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The pause that cleanses

October 15, 2012

This morning at church, we had a guest deliver the message (or sermon or homily or however that translates for you). He started by asking everyone to take a moment of prayer. That’s not unusual, but the way he said it was different than normal. It made me immediately think of something that’s been productive to me that I often forget.

When I do any writing exercises facilitated by the lovely and talented Jamie Morris, she always started by asking everyone to close their eyes and breathe–to separate themselves from the thoughts and concerns they had before. We’re to lay aside the life that we were living when we started the writing, even if only for a few hours, to pay attention to our craft.

Jamie Morris, breathing coach

Jamie asks that we notice our breathing, to breathe deep and even and notice things about our bodies. (For me, it would be noticing that I’m actually within the same continent as being considered ripped now…just sayin’.) The exercise cleanses the creative palette and  allows us to move forward with the work at hand.

This is me. Really. I’m totally completely not lying. Mostly.

I write stuff that’s on the same street as high-quality, publishable prose when I go through this process and work with Jamie.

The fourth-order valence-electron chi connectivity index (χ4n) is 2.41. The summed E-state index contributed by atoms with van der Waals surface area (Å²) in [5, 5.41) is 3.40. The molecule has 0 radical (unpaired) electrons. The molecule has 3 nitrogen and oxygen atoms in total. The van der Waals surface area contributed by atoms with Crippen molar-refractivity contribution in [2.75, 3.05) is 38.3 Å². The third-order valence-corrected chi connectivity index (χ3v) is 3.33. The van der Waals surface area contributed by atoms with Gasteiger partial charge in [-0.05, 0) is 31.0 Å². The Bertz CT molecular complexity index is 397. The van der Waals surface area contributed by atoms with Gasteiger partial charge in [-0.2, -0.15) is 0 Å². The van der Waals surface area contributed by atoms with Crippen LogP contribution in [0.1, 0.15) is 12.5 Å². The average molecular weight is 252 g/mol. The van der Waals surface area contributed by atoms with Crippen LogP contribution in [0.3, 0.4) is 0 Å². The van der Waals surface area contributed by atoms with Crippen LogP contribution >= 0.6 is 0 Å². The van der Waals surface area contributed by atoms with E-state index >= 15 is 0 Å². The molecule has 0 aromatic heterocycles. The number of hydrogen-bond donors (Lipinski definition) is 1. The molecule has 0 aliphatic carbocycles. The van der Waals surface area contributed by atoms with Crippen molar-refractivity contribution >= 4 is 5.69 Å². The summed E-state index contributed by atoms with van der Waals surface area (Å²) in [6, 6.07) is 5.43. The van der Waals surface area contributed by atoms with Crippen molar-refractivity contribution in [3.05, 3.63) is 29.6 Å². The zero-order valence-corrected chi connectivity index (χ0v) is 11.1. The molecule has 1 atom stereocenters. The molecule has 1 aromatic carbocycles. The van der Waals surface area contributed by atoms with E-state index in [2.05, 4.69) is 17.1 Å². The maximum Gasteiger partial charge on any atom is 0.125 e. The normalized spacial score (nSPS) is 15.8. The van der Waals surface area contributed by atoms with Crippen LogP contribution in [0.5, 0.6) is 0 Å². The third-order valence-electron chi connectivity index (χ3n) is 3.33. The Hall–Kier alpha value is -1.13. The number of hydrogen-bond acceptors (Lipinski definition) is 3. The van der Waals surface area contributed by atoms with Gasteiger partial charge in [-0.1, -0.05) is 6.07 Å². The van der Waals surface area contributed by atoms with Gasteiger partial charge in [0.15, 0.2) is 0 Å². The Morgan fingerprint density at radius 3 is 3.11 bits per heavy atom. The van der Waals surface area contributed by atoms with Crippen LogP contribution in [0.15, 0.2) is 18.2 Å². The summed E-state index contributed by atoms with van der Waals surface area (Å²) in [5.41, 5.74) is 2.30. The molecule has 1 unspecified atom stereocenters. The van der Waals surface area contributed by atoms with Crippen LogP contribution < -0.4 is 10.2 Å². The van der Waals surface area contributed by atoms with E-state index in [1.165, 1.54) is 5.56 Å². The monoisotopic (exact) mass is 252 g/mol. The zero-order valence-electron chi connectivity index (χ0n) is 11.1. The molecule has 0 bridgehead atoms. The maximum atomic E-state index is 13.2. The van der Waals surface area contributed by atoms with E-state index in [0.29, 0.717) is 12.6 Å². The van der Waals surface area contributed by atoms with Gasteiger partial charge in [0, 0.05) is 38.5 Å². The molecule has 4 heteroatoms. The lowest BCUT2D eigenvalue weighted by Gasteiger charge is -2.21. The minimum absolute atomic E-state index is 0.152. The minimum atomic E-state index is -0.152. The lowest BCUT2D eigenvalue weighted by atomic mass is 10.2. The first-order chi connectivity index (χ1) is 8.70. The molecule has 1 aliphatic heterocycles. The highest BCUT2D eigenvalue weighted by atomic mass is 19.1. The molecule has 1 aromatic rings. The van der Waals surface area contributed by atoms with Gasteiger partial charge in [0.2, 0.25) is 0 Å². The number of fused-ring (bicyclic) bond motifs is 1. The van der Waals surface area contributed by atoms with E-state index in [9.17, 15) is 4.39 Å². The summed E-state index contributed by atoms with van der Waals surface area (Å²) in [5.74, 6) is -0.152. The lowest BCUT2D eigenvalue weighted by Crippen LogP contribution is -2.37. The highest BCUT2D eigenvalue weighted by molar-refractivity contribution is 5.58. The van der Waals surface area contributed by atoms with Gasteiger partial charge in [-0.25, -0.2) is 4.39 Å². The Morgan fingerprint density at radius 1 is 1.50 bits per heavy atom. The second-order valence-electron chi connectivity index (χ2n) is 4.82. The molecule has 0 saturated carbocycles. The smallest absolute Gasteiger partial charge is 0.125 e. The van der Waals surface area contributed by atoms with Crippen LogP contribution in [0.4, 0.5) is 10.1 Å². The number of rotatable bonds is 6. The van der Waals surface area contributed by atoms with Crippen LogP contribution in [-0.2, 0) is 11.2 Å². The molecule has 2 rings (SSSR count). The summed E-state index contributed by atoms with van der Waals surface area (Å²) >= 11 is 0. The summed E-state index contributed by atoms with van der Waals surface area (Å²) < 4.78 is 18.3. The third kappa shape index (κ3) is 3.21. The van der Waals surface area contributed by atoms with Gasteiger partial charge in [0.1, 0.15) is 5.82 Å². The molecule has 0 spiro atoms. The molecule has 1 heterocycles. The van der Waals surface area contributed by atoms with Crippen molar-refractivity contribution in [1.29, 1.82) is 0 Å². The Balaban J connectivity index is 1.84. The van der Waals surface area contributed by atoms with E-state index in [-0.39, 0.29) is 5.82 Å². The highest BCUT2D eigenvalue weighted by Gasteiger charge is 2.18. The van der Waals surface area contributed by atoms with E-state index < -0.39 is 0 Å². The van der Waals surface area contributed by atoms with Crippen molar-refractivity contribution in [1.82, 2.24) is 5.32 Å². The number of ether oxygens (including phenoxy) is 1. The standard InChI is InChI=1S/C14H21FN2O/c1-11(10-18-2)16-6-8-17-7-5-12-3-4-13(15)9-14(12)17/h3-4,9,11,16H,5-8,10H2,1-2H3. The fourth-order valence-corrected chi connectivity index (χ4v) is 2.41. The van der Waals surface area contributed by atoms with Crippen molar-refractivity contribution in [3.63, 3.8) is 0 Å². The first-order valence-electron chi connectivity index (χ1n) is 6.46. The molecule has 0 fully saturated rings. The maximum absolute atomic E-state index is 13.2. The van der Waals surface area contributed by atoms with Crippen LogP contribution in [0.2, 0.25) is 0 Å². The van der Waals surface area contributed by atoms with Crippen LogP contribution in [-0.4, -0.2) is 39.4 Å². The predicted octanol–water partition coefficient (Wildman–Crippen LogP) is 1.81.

And, idiot that I am, I have never once started my writing off with this kind of separation at home (or wherever I happen to be writing). As a result, as I write, I tend to be distracted by the latest Mets score (they’re probably losing), what’s happening on Facebook (it’s probably unimportant–my 123,879th invitation to play Farmville), or what the weather’s going to be (it’s Florida–blizzards are unlikely).

I’ll eventually hit a phase where become productive and often decent material emerges from my keyboard. But sometimes, there are so many self-imposed distractions that it takes a good hour or two to get there.

When you work out to reach the same continent as ripped, you have to start out by warming up. Then you stretch. If you start cold, your workout isn’t as effective and you can get hurt. The vast majority of people old enough to be concerned about injury know the value of warming up and do so before exercising.

And yet for writing, many of us don’t warm up or stretch. I’ve never aggravated my Achilles tendon by not warming up before writing. But I have meandered through an unfruitful exercise because my mind never fully clears.

Fortunately, we aren’t required to sit this way. Many of us would never get up.

And since my wife–and Jamie–wouldn’t be okay with my keeping her in the closet for when I need to be a productive writer, maybe I should consider doing it myself.

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